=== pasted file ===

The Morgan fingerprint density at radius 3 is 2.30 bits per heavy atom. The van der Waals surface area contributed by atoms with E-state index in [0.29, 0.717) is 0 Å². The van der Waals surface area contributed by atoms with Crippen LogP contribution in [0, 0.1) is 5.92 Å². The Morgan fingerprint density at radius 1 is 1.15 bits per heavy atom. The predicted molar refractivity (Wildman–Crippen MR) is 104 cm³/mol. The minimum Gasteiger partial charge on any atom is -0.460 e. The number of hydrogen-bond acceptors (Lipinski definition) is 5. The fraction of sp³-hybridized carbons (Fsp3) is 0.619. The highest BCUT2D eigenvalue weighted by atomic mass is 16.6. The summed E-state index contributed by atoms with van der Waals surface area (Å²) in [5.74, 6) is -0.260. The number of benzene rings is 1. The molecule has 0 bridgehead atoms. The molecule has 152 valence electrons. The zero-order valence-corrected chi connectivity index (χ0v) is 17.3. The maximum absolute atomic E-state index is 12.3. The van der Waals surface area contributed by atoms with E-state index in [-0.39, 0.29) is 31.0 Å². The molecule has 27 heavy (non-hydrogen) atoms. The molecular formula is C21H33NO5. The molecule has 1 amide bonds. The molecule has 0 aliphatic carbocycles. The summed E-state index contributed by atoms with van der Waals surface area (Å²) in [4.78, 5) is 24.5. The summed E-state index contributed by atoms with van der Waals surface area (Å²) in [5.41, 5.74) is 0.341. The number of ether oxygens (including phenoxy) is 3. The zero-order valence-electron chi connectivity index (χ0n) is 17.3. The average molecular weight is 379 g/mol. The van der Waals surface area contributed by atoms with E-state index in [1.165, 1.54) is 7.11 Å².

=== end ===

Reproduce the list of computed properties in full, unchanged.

The Morgan fingerprint density at radius 3 is 2.30 bits per heavy atom. The van der Waals surface area contributed by atoms with E-state index in [0.29, 0.717) is 0 Å². The van der Waals surface area contributed by atoms with Crippen LogP contribution in [0, 0.1) is 5.92 Å². The Morgan fingerprint density at radius 1 is 1.15 bits per heavy atom. The predicted molar refractivity (Wildman–Crippen MR) is 104 cm³/mol. The minimum Gasteiger partial charge on any atom is -0.460 e. The number of hydrogen-bond acceptors (Lipinski definition) is 5. The fraction of sp³-hybridized carbons (Fsp3) is 0.619. The highest BCUT2D eigenvalue weighted by atomic mass is 16.6. The summed E-state index contributed by atoms with van der Waals surface area (Å²) in [5.74, 6) is -0.260. The number of benzene rings is 1. The molecule has 0 bridgehead atoms. The molecule has 152 valence electrons. The zero-order valence-corrected chi connectivity index (χ0v) is 17.3. The maximum absolute atomic E-state index is 12.3. The van der Waals surface area contributed by atoms with E-state index in [-0.39, 0.29) is 31.0 Å². The molecule has 27 heavy (non-hydrogen) atoms. The molecular formula is C21H33NO5. The molecule has 1 amide bonds. The molecule has 0 aliphatic carbocycles. The summed E-state index contributed by atoms with van der Waals surface area (Å²) in [4.78, 5) is 24.5. The summed E-state index contributed by atoms with van der Waals surface area (Å²) in [5.41, 5.74) is 0.341. The number of ether oxygens (including phenoxy) is 3. The zero-order valence-electron chi connectivity index (χ0n) is 17.3. The average molecular weight is 379 g/mol. The van der Waals surface area contributed by atoms with E-state index in [1.165, 1.54) is 7.11 Å².